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"I Want to be a Billionaire...So Freaking Bad."

By Jessica Sink
On June 30, 2010

The concept of the great American dream is one that has been constantly evolving since the beginning of this nation. As a melting pot of ethnicities and cultures, America has represented a place where hard work and dedication can achieve great things. Everyone can climb the ladder of success if they only put in the time and effort. While this principle may still be true, America has slipped into an opposite mentality; a mentality of entitlement.

In the "Leave it to Beaver" television show of the 1950s, family, values and honest hard work to earn a living were emphasized. Upon graduating from high school, many young adults would buy the small home they could afford, and seek to find a job to pay their expenses.

According to Associated Content, for many people in the early 1950's, the American dream involved an "affordable single family house, good schools, and a safe, healthy environment for children, and congenial neighbors just like themselves." Although there were many disadvantages of the time, the expectations of citizens were relatively realistic, simple, and achievable. Overall, the lifestyle was modest, but people were content.

However, since the era of moderation, America has transformed into a country of excess.  Contentment has been replaced with dissatisfaction. Home buyers no longer choose homes they can afford, but live beyond their means to reside in mansions. The average square footage of a new single-family home went from 983 sq. ft. in 1950 to 2,349 sq. ft. in 2004, according to the National Association of Home Builders (Housing Facts, Figures and Trends for March 2006). Everyone is privileged, everyone deserves the best and no one is willing to settle. All school children get a ribbon for their "good effort" and all are taught that they could one day live the life of the rich and famous. With top rated competitive shows like "American Idol" and "America's Got Talent," the public is flooded with messages about being the best, and achieving wealth and fame quick; the easy way.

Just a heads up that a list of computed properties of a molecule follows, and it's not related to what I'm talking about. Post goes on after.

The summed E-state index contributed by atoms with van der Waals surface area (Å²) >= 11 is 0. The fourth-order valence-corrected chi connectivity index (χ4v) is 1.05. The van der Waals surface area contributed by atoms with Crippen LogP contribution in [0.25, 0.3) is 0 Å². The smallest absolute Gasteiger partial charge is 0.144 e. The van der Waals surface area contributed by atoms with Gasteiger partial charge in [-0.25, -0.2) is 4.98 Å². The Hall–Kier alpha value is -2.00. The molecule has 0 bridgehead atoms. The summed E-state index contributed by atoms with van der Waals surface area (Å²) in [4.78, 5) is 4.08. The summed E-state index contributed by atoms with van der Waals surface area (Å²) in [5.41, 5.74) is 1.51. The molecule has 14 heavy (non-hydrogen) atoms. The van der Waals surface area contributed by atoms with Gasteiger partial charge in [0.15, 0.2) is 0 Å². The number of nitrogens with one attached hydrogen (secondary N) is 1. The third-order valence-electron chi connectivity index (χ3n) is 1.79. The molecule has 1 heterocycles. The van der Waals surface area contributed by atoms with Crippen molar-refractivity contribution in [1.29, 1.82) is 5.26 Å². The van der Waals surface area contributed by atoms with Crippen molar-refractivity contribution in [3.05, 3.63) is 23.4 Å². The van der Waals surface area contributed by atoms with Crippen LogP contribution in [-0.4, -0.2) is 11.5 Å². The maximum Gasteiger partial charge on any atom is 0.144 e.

This mindset has led to a nation of discontented individuals, and a culture of complaint. With unrealistic goals of being billionaires and "having it all" comes disappointment and depression when those dreams are never fulfilled. While Americans seem fixated on the pursuit of happiness, the expectation is that money and power provide that happiness and should be handed out on silver platters. There is no responsibility for mistakes, or accountability for actions; someone else is always to blame.

This attitude of entitlement rejects the very groundwork of American principles which is patterned on respect for the common individual and hard work. The dream of America should be one of finding joy in the simplicities of life and working hard to accomplish respect. The simple desire for a small house with a white picket fence has become "I want to be a billionaire so freaking bad," the lyrics of the hit song "Billionaire" by Travie McCoy. While aspirations are good, we need to be realistic. The ladder of success is still in place, we just have to return to putting in the work to climb the rungs to the top. No one wants to be the first to sacrifice, but for America to return to greatness, we need to rediscover the work ethic of the 1950's, which maybe wasn't so bad after all.

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